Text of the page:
The Fairfax County School Board, which governs one of the country’s largest school districts, voted on June 14 to change “biological sex” to “sex assigned at birth” across the curriculum, and removed clergy from a list of trusted adults. In addition, high school students will now learn about the HIV-prevention pill known as pre-exposure prophylaxis, which the Food and Drug Administration has not cleared for anyone under age 18. Students also will no longer learn “abstinence is the only 100 percent effective method” to avoid teen pregnancy and sexually transmitted disease.

“Biological sex is the medically and biologically accurate term to use when referring to a person’s sex, which includes chromosomes, hormones, and internal and external reproductive organs,” Hope Wojciech, a parent in the district, said during the long and contentious meeting. “A person’s sex is not something that is assigned at birth or otherwise. It is established at conception. … This is what students are taught in biology classes and should remain consistent throughout the curriculum.”

But others disagreed.

“Members of the transgender community and their families and allies prefer ‘sex assigned at birth,’” said Fairfax County teacher Claudia Wilde. “If we were to use a different term, we would be erasing those members of our community.”

After that meeting, the board received 1,300 comments on the proposed changes. By nearly 5-to-1, the commenters opposed changing “biological sex” and teaching about the pre-exposure prophylaxis pill. Almost all opposed the removal of clergy from the list of trusted adults and the removal of abstinence from the curriculum. American College of Pediatricians president Michelle Cretella and three local doctors sent a letter to the school board rejecting proposed medical justification for the changes.

Despite pushback, the board voted 10-1 to change the curriculum. —Charissa Crotts

The Farifax High School marching band performs in a parade.

The Farifax High School marching band performs in a parade. Creative Commons/Photo by jstonkatoy

Tennis making way for moms

Officials at Wimbledon, the oldest tennis championship in the world, made a controversial call this week to seed new mother and tennis star Serena Williams.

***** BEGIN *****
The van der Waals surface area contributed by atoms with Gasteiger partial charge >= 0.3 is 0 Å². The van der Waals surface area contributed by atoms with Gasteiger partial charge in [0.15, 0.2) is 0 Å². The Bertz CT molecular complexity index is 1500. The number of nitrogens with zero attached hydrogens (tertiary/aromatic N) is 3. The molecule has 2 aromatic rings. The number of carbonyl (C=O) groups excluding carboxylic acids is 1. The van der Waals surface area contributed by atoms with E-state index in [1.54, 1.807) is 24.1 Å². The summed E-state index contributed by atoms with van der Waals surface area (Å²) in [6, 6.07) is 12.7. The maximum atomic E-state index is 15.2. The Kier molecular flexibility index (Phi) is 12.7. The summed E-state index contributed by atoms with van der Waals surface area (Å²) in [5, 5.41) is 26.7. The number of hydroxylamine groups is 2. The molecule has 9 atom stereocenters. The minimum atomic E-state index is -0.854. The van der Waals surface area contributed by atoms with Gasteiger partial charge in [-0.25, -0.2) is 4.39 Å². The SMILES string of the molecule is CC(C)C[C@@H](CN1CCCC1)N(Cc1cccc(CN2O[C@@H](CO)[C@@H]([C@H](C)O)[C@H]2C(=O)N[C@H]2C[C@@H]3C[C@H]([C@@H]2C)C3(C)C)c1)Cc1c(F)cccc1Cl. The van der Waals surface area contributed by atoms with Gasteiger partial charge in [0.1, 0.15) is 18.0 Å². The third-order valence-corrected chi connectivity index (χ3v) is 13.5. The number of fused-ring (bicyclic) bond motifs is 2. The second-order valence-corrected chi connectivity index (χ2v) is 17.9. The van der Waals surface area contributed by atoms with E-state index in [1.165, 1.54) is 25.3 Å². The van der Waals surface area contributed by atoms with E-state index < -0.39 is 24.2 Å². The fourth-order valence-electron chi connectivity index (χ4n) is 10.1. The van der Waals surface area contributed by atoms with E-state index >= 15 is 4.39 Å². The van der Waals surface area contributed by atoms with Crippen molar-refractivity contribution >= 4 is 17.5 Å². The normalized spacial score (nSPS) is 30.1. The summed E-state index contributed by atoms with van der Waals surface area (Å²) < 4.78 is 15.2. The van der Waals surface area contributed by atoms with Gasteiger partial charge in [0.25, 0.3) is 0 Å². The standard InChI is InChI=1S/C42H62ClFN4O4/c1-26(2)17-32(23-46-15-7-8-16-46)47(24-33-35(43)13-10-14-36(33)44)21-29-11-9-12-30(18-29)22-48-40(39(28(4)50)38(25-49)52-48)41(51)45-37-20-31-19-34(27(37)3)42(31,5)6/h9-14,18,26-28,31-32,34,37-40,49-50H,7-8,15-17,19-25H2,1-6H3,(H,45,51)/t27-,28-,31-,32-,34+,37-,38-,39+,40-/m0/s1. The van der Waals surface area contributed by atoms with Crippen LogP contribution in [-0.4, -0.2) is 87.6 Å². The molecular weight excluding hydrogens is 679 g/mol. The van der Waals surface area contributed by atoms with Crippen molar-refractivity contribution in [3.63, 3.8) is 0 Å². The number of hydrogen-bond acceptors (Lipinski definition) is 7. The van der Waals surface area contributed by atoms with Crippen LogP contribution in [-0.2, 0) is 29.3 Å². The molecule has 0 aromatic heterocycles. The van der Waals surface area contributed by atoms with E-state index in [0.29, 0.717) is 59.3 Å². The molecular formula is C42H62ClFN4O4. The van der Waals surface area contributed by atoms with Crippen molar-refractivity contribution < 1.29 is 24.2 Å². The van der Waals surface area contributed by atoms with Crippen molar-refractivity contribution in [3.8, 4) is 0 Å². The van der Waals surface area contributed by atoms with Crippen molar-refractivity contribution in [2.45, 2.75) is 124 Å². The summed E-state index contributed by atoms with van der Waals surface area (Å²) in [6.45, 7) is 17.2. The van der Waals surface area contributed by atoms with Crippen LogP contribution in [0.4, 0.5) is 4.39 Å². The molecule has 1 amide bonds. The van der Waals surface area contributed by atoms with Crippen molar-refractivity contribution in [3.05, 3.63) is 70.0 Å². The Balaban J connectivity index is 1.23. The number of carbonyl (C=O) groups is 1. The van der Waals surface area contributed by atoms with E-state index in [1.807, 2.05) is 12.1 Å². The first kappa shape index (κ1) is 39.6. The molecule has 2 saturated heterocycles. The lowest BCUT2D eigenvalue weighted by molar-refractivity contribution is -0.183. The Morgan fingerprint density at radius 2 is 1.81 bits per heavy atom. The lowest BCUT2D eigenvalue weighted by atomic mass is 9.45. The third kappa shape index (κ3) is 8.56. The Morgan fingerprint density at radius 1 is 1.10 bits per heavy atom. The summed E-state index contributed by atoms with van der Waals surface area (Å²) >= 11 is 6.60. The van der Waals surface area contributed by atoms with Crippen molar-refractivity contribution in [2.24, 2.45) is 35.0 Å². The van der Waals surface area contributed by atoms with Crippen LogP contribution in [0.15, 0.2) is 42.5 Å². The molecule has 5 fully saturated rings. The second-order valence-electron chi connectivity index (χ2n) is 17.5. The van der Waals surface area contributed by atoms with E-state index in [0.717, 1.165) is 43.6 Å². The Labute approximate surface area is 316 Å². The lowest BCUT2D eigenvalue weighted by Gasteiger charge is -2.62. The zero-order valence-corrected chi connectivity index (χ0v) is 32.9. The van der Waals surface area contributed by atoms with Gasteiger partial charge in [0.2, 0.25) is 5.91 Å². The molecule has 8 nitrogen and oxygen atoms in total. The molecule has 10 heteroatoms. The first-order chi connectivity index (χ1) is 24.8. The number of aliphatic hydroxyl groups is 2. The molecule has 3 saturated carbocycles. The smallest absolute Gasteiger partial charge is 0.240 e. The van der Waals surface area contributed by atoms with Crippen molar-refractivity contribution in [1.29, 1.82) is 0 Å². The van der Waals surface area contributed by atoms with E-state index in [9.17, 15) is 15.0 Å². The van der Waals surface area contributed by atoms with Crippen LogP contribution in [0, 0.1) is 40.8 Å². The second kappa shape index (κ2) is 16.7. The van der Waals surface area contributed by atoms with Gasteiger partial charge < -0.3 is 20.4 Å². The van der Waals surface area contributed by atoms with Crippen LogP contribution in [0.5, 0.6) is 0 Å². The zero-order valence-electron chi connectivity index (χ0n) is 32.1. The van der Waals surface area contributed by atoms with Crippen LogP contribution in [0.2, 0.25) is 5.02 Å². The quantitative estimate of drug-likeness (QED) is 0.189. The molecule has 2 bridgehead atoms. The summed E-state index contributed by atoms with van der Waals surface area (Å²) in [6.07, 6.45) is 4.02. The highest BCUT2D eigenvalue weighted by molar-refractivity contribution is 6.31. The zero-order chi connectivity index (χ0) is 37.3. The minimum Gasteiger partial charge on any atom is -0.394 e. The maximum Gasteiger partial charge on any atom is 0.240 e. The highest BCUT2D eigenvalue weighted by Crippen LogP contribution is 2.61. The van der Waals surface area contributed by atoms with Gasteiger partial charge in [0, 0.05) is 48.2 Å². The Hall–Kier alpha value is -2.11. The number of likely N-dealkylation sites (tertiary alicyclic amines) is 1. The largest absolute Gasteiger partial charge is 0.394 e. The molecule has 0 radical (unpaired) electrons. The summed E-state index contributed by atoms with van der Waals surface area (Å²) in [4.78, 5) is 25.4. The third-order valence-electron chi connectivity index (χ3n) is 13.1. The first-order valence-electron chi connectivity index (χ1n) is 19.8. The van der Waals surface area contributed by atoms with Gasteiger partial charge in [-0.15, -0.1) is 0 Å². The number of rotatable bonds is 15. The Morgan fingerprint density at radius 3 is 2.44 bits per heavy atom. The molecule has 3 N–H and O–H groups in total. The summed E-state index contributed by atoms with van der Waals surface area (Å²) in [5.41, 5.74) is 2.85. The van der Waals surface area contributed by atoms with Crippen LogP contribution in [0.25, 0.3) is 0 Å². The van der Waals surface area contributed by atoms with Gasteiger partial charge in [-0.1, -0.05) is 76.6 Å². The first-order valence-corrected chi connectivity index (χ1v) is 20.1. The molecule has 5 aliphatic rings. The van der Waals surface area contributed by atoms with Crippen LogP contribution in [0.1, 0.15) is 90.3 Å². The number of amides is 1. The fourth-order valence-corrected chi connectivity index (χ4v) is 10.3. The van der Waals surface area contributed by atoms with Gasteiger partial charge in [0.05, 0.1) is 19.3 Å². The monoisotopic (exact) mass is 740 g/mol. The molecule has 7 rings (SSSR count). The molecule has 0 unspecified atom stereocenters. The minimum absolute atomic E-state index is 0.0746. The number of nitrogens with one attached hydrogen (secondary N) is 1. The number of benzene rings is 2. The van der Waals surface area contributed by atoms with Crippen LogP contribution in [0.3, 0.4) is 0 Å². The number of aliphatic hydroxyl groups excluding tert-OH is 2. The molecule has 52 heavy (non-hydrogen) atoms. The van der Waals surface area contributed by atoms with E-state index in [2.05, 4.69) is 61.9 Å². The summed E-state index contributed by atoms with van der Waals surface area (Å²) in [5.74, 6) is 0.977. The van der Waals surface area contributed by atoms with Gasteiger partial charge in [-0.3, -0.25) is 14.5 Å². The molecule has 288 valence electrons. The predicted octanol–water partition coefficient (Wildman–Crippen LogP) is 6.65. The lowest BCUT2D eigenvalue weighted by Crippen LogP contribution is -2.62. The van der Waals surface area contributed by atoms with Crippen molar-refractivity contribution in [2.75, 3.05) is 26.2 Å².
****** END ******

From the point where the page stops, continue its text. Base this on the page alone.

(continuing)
Williams, a 23-time Grand Slam singles winner, is currently ranked 183rd in the world due to time off before and after the birth of her first child in September 2017.

Wimbledon put Williams, 36, in the 25th seed out of 32 female singles competitors. The decision knocked out Slovakia’s Dominika Cibulkova, ranked 32nd in the world.

“I don’t think it’s the right thing to do,” Cibulkova said after the decision. “I think it’s just not fair. I have tried and I should be seeded.”

French Open officials in June took heat for not seeding Williams, who was ranked No. 1 in the world before she left for maternity leave. U.S. Open officials took note: Over the weekend, they announced they would revise seeding if pregnancy is a factor in the ranking of a player.

“It’s the right thing to do for these mothers that are coming back,” Katrian Adams, president and chairwoman of the United States Tennis Association, told The New York Times. —K.C.

Manning defeated

Convicted leaker of classified information to WikiLeaks and transgender activist Chelsea Manning, previously known as U.S. Army soldier Bradley Manning, lost a long shot bid for a U.S. Senate seat in the Maryland Democratic primary on Tuesday. Manning, whose platform included closing prisons, freeing inmates, and eliminating national borders, received only 6 percent of the vote. —K.C.

Kiley Crossland Kiley is a former WORLD correspondent.